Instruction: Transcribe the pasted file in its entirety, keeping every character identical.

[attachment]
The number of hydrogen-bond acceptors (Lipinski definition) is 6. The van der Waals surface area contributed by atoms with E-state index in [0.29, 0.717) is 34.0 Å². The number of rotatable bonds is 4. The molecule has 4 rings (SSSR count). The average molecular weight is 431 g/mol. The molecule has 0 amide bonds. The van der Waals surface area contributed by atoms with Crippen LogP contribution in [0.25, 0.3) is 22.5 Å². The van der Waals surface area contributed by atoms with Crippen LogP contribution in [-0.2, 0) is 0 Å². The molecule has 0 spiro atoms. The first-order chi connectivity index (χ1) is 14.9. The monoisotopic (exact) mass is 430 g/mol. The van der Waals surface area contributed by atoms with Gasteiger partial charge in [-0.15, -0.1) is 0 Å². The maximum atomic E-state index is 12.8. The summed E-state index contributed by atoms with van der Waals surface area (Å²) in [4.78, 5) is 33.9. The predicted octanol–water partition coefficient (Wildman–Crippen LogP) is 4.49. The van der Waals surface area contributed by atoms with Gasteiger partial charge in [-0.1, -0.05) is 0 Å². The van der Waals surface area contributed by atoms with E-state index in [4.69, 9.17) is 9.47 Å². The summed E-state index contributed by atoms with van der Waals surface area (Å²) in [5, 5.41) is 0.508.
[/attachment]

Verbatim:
The number of hydrogen-bond acceptors (Lipinski definition) is 6. The van der Waals surface area contributed by atoms with E-state index in [0.29, 0.717) is 34.0 Å². The number of rotatable bonds is 4. The molecule has 4 rings (SSSR count). The average molecular weight is 431 g/mol. The molecule has 0 amide bonds. The van der Waals surface area contributed by atoms with Crippen LogP contribution in [0.25, 0.3) is 22.5 Å². The van der Waals surface area contributed by atoms with Crippen LogP contribution in [-0.2, 0) is 0 Å². The molecule has 0 spiro atoms. The first-order chi connectivity index (χ1) is 14.9. The monoisotopic (exact) mass is 430 g/mol. The van der Waals surface area contributed by atoms with Gasteiger partial charge in [-0.15, -0.1) is 0 Å². The maximum atomic E-state index is 12.8. The summed E-state index contributed by atoms with van der Waals surface area (Å²) in [4.78, 5) is 33.9. The predicted octanol–water partition coefficient (Wildman–Crippen LogP) is 4.49. The van der Waals surface area contributed by atoms with Gasteiger partial charge in [-0.1, -0.05) is 0 Å². The van der Waals surface area contributed by atoms with E-state index in [4.69, 9.17) is 9.47 Å². The summed E-state index contributed by atoms with van der Waals surface area (Å²) in [5, 5.41) is 0.508.